One hundred percent, it's not possible to reach values like this only staying 15 days in altitude. So high level of Hematocryt is almost common in people living on the Ande Mountains (between 3000 and 4000m, over than 12,000 feet), but for example is very far from the values of Africans in their highlands.
So, there are two possibilities only :
a) The athlete took some drug for enhancing her values
b) There is some problem in the machine (sometimes it happens)
However, these values can't give a real picture of the situation, without knowing other parameters.
For example, the volume of the Red Cells and their number (their product gives the hematocryt, that is a number).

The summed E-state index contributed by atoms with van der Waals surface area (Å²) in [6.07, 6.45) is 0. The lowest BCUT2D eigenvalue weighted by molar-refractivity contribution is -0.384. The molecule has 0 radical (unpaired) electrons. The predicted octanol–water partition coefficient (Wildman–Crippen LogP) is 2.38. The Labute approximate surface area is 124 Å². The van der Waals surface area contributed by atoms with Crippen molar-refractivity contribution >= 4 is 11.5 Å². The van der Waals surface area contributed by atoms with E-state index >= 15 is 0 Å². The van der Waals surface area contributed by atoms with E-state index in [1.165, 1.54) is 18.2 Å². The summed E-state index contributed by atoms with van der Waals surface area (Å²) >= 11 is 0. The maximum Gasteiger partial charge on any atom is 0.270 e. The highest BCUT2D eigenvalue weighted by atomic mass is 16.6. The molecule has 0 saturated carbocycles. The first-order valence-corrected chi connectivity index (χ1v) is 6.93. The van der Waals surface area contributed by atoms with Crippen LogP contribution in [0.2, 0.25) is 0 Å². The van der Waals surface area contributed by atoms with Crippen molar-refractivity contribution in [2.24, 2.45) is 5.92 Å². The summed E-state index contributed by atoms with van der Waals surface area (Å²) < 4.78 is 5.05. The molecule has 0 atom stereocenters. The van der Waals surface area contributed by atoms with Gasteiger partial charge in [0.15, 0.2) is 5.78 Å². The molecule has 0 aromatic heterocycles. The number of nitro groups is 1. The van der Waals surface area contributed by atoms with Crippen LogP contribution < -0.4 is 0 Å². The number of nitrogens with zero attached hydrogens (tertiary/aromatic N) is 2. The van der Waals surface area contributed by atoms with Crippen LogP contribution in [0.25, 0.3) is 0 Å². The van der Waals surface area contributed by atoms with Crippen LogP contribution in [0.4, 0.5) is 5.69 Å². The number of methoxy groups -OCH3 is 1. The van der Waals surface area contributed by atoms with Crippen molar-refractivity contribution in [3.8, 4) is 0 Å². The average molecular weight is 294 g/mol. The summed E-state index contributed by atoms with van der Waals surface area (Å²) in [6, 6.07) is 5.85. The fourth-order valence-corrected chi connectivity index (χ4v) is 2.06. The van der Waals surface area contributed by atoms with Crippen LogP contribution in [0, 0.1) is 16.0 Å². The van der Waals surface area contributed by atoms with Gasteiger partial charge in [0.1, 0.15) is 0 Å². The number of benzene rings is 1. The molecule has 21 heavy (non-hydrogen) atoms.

In any case, haemoglobin at 21,1 is something crazy, and very, very dangerous for the life of the woman. And, between me and you, completely useless for running faster.
The blood of that lady is mud, with very high viscosity and consequent big problem in the body circulation.
During the next week-end, I will be in Colorado Springs for a summit of middle distance. In that occasion, I want to show the data of several athletes running, I think, very much faster than the lady you refer. Their hematocryt was about 37, their haemoglobin under 12.
Gelindo Bordin, that is a man (men have normally 2-3 points of haemoglobin higher than women), won the Marathon in Olympic Games 1988 with 12.8 of haemoglobin, in spite of all people thinking that only with very high values of hematocryt is possible running fast.